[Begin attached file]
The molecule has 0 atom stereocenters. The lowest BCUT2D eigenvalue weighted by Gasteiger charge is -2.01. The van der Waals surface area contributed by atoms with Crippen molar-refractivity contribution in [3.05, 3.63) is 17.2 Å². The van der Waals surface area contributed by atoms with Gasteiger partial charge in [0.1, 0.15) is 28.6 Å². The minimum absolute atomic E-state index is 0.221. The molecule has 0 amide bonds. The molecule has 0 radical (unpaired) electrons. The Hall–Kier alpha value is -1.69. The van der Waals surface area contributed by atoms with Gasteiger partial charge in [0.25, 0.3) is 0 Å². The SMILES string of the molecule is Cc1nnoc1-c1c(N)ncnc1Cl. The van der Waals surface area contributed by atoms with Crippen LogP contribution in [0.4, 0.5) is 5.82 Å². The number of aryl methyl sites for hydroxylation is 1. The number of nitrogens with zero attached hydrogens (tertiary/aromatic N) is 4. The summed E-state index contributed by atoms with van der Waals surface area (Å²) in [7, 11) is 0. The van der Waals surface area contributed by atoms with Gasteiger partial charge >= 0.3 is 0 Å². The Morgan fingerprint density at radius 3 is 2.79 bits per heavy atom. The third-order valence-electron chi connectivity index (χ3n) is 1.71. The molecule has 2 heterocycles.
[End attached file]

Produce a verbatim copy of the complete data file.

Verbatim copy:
The molecule has 0 atom stereocenters. The lowest BCUT2D eigenvalue weighted by Gasteiger charge is -2.01. The van der Waals surface area contributed by atoms with Crippen molar-refractivity contribution in [3.05, 3.63) is 17.2 Å². The van der Waals surface area contributed by atoms with Gasteiger partial charge in [0.1, 0.15) is 28.6 Å². The minimum absolute atomic E-state index is 0.221. The molecule has 0 amide bonds. The molecule has 0 radical (unpaired) electrons. The Hall–Kier alpha value is -1.69. The van der Waals surface area contributed by atoms with Gasteiger partial charge in [0.25, 0.3) is 0 Å². The SMILES string of the molecule is Cc1nnoc1-c1c(N)ncnc1Cl. The van der Waals surface area contributed by atoms with Crippen LogP contribution in [0.4, 0.5) is 5.82 Å². The number of aryl methyl sites for hydroxylation is 1. The number of nitrogens with zero attached hydrogens (tertiary/aromatic N) is 4. The summed E-state index contributed by atoms with van der Waals surface area (Å²) in [7, 11) is 0. The van der Waals surface area contributed by atoms with Gasteiger partial charge >= 0.3 is 0 Å². The Morgan fingerprint density at radius 3 is 2.79 bits per heavy atom. The third-order valence-electron chi connectivity index (χ3n) is 1.71. The molecule has 2 heterocycles.